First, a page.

Submitted by birdie on January 3, 2008 - 9:36am
Can the British Library be trusted? I suppose the answer is 'sometimes'...
The New York Times reports via the BBC that "The British Library has admitted that a historic diary was damaged while in its care, but refused to confirm reports that the manuscript, which recorded preparations for the Jacobite rebellion of 1715, had been left in the trunk of a car."
The diary, written by Thomas Tyldesley had been entrusted to the library in 1994 by its owner, descendant Peter J. Tyldesley, who said he believed it would be safer there than in his home.
Submitted by Blake on November 5, 2007 - 12:48pm
There's a first-edition Ken Follett thriller lying on Michael Sharpe's library table. First editions are what Sharpe collects. This particular potboiler, however, is surrounded by what experts call one of the most extraordinary private collections of rare books in the world.
In just 20 years, Sharpe has amassed works of science, philosophy, medicine, exploration, religion, literature and mathematics, all classified as being in superb condition and worth about $25 million.
Together, they record the growth of Western civilization through everything from a Dead Sea Scroll fragment to "Gone With the Wind."
Submitted by birdie on October 29, 2007 - 4:44pm
Ever wonder what happened to Donna Shalala? She served as Secretary of Health and Human Services under President Bill Clinton for all eight years of his administration.
Since 2001, she's been the fifth President of the University of Miami, and she's exceedingly proud of the libraries on her campus. "The most important buildings on our campuses are our libraries," said Shalala. She explained that libraries can be an effective recruiting tool, which is one reason UM will continue "upgrading and expanding our collection."
The three millionth book, Dialogues et Chants Royaux, a previously lost 16th century manuscript, has just been added to the U of M library, with the fanfare described here.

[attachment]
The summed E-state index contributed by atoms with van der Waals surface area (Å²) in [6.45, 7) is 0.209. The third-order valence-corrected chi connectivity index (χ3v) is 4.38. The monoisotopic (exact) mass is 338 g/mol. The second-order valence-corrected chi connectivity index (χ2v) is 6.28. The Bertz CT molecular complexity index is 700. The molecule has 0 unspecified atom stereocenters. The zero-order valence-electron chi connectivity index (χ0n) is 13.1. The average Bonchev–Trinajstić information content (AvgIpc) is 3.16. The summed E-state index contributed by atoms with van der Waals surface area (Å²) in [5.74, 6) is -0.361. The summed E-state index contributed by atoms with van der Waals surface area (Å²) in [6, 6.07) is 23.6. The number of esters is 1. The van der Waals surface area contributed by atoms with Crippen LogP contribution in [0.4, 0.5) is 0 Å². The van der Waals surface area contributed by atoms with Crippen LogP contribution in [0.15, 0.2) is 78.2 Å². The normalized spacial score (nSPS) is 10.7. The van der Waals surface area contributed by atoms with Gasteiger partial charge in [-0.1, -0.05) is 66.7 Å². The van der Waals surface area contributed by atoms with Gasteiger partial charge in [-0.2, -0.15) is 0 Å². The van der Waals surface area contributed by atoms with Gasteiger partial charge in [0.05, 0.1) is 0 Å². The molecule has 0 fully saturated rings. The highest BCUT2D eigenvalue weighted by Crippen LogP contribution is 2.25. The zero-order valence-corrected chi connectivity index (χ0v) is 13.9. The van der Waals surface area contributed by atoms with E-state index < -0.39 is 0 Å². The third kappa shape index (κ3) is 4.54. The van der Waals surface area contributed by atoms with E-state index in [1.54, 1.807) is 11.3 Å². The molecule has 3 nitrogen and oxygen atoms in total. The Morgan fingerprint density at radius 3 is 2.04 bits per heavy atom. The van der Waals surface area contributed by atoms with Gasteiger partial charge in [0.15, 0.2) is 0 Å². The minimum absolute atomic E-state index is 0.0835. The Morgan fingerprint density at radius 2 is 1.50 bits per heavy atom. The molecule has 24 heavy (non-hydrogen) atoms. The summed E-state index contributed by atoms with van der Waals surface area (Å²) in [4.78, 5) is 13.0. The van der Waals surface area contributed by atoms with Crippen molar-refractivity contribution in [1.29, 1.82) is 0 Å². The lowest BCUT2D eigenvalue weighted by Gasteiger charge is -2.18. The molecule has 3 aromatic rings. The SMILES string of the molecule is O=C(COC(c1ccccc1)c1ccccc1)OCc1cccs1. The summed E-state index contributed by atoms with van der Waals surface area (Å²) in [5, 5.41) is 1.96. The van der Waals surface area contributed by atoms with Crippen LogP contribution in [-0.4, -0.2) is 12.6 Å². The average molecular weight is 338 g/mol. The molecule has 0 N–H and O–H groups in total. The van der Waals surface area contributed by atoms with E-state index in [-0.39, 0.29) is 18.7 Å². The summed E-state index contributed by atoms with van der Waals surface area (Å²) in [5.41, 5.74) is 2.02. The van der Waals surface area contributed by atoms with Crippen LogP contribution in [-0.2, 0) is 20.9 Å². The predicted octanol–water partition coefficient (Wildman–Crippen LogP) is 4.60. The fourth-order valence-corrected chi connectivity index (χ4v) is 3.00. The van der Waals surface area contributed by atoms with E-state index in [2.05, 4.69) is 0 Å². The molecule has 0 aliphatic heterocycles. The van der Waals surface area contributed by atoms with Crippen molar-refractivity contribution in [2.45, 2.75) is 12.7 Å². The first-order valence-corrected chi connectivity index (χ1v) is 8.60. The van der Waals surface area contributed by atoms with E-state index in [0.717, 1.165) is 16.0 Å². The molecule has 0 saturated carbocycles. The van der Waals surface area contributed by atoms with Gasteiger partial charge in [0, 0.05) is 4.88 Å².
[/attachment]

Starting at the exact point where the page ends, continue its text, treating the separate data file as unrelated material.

Submitted by birdie on October 8, 2007 - 10:45pm
madcow writes ""For seventy years, a prayer book moldered in the closet of a family in France, passed down from one generation to the next. Its mildewed parchment pages were stiff and contorted, tarnished by burn marks and waxy smudges. Behind the text of the prayers, faint Greek letters marched in lines up the page, with an occasional diagram disappearing into the spine...
For this was not just a prayer book. The faint Greek inscriptions and accompanying diagrams were, in fact, the only surviving copies of several works by the great Greek mathematician Archimedes...An intensive research effort over the last nine years has led to the decoding of much of the almost-obliterated Greek text. The results were more revolutionary than anyone had expected. The researchers have discovered that Archimedes was working out principles that, centuries later, would form the heart of calculus and that he had a more sophisticated understanding of the concept of infinity than anyone had realized. Fascinating story here.""
Submitted by Blake on September 17, 2007 - 9:49pm
Old and rare books normally are locked tight in the recesses of archives and libraries, touched only by a few and then only with white gloves.
So imagine the scene Wednesday at Denison University's library when 60 students, faculty and others not only saw up close, but also handled treasured documents and rare editions of books, one dating back 500 years.
Submitted by birdie on July 24, 2007 - 1:23pm
(ed-For variety's sake, I tried to find a story--key word: book--on something other than Harry Potter. But this is the one that turned up, and I have to report it...)
Never mind about HP7, now there's a rare edition of Harry Potter (first edition), and it's being sold to raise money for the Oxfam UK . BBC has the story.
Submitted by Jaclyn_McKewan on July 17, 2007 - 4:05pm
For the first time in its 500 year history, the Vatican Library is closing temporarily. One wing of the building was found to be unsafe, so the next three years will be spent on repairs. BBC News has the story.
Submitted by birdie on June 28, 2007 - 2:42pm
A team of archivists and preservationists is hard at work in Washington DC with librarians and museum personnel from around the country. Thanks to a grant from the non-profit Heritage Foundation and the IMLS, they are learning the how-to's of preserving fragile, time and temperature-worn documents.
A recent survey, following the destruction evidenced by Hurricane Katrina, showed the following:
*More than half of the country's 30,000 libraries, museums and archives have had articles that were damaged by moisture